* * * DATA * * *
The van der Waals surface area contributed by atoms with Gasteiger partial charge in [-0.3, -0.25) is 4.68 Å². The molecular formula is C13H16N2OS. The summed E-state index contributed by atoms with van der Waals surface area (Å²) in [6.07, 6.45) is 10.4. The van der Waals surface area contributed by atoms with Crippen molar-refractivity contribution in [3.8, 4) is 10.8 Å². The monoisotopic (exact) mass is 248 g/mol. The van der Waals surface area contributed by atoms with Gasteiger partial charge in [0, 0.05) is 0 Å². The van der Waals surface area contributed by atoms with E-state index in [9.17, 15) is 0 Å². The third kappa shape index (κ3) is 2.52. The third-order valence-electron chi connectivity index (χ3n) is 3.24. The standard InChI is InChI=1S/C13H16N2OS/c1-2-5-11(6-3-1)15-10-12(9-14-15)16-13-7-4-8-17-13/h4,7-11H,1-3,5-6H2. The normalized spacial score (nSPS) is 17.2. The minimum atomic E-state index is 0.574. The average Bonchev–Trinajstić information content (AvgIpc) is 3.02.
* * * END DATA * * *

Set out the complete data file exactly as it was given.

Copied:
The van der Waals surface area contributed by atoms with Gasteiger partial charge in [-0.3, -0.25) is 4.68 Å². The molecular formula is C13H16N2OS. The summed E-state index contributed by atoms with van der Waals surface area (Å²) in [6.07, 6.45) is 10.4. The van der Waals surface area contributed by atoms with Crippen molar-refractivity contribution in [3.8, 4) is 10.8 Å². The monoisotopic (exact) mass is 248 g/mol. The van der Waals surface area contributed by atoms with Gasteiger partial charge in [0, 0.05) is 0 Å². The van der Waals surface area contributed by atoms with E-state index in [9.17, 15) is 0 Å². The third kappa shape index (κ3) is 2.52. The third-order valence-electron chi connectivity index (χ3n) is 3.24. The standard InChI is InChI=1S/C13H16N2OS/c1-2-5-11(6-3-1)15-10-12(9-14-15)16-13-7-4-8-17-13/h4,7-11H,1-3,5-6H2. The normalized spacial score (nSPS) is 17.2. The minimum atomic E-state index is 0.574. The average Bonchev–Trinajstić information content (AvgIpc) is 3.02.